“Napsterizing” Pharmaceuticals: Access, Innovation, and Consumer Welfare
James W. Hughes, Michael J. Moore, Edward A. Snyder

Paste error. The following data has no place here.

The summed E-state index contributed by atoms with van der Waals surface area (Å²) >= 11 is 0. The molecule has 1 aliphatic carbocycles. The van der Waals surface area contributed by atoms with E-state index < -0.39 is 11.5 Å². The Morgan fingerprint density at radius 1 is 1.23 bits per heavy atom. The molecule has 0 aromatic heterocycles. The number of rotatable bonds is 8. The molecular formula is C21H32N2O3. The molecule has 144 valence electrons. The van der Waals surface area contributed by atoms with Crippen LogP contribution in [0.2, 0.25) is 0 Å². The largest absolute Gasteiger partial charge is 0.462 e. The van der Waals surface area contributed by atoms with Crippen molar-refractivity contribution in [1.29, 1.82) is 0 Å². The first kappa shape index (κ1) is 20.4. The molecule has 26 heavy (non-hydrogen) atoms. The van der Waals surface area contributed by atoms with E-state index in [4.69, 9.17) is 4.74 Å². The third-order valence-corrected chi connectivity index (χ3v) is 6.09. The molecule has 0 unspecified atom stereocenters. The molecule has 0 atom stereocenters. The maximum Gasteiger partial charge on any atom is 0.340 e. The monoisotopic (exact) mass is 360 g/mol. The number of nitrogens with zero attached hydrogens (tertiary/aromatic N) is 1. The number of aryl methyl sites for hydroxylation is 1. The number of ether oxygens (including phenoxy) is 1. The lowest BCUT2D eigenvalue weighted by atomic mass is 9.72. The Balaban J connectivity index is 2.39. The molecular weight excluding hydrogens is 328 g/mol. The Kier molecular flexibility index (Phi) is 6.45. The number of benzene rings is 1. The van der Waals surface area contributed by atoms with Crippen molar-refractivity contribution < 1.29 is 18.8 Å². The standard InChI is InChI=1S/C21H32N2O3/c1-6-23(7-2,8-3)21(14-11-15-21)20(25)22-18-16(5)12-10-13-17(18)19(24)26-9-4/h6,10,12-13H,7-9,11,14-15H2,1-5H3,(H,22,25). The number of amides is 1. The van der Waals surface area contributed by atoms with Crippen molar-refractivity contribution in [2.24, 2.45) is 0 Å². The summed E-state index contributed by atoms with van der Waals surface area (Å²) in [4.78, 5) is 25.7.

We analyze the effects on consumers of an extreme policy experiment — Napsterizing’ pharmaceuticals — whereby all patent rights on branded prescription drugs are eliminated for both existing and future prescription drugs without compensation to the patent holders. The question of whether this policy maximizes consumer welfare cannot be resolved on an a priori basis due to an obvious tradeoff: While accelerating generic entry will yield substantial gains in consumer surplus associated with greater access to the current stock of pharmaceuticals, future consumers will be harmed by reducing the flow of new pharmaceuticals to the market. Our estimates of the consumer surpluses at stake are based on the stylized facts concerning how generic entry has affected prices, outputs, and market shares. We find that providing greater access to the current stock of prescription drugs yields large benefits to existing consumers. However, realizing those benefits has a substantially greater cost in terms of lost consumer benefits from reductions in the flow of new drugs. Specifically, the model yields the result that for every dollar in consumer benefit realized from providing greater access to the current stock, future consumers would be harmed at a rate of three dollars in present value terms from reduced future innovation. We obtain this result even accounting for the stylized fact that after generic entry branded drugs continue to earn significant price premia over generic products and hence recognizing that Napsterizing does not completely eliminate the incentives to innovate.